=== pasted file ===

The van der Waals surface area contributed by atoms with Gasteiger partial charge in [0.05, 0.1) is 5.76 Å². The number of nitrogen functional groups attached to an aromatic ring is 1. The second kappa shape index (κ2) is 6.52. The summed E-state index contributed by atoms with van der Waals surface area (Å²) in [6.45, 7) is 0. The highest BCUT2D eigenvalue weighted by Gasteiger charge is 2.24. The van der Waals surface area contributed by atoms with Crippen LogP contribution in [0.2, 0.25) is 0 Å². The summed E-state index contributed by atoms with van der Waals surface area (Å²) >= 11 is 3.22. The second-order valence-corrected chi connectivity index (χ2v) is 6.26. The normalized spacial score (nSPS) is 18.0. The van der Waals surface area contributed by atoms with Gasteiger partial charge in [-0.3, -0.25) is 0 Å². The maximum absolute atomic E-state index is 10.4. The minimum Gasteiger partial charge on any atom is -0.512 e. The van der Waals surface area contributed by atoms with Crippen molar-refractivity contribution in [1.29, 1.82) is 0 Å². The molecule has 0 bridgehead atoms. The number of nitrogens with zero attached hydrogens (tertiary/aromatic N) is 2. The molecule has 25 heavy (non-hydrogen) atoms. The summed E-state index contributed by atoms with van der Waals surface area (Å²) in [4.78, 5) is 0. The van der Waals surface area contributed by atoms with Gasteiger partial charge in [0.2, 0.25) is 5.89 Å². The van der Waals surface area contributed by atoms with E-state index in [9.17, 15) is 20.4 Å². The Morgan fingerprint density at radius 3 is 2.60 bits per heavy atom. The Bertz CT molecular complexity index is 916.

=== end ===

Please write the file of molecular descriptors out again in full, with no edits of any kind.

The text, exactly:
The van der Waals surface area contributed by atoms with Gasteiger partial charge in [0.05, 0.1) is 5.76 Å². The number of nitrogen functional groups attached to an aromatic ring is 1. The second kappa shape index (κ2) is 6.52. The summed E-state index contributed by atoms with van der Waals surface area (Å²) in [6.45, 7) is 0. The highest BCUT2D eigenvalue weighted by Gasteiger charge is 2.24. The van der Waals surface area contributed by atoms with Crippen LogP contribution in [0.2, 0.25) is 0 Å². The summed E-state index contributed by atoms with van der Waals surface area (Å²) >= 11 is 3.22. The second-order valence-corrected chi connectivity index (χ2v) is 6.26. The normalized spacial score (nSPS) is 18.0. The van der Waals surface area contributed by atoms with Gasteiger partial charge in [-0.3, -0.25) is 0 Å². The maximum absolute atomic E-state index is 10.4. The minimum Gasteiger partial charge on any atom is -0.512 e. The van der Waals surface area contributed by atoms with Crippen molar-refractivity contribution in [1.29, 1.82) is 0 Å². The molecule has 0 bridgehead atoms. The number of nitrogens with zero attached hydrogens (tertiary/aromatic N) is 2. The molecule has 25 heavy (non-hydrogen) atoms. The summed E-state index contributed by atoms with van der Waals surface area (Å²) in [4.78, 5) is 0. The van der Waals surface area contributed by atoms with Gasteiger partial charge in [0.2, 0.25) is 5.89 Å². The van der Waals surface area contributed by atoms with E-state index in [9.17, 15) is 20.4 Å². The Morgan fingerprint density at radius 3 is 2.60 bits per heavy atom. The Bertz CT molecular complexity index is 916.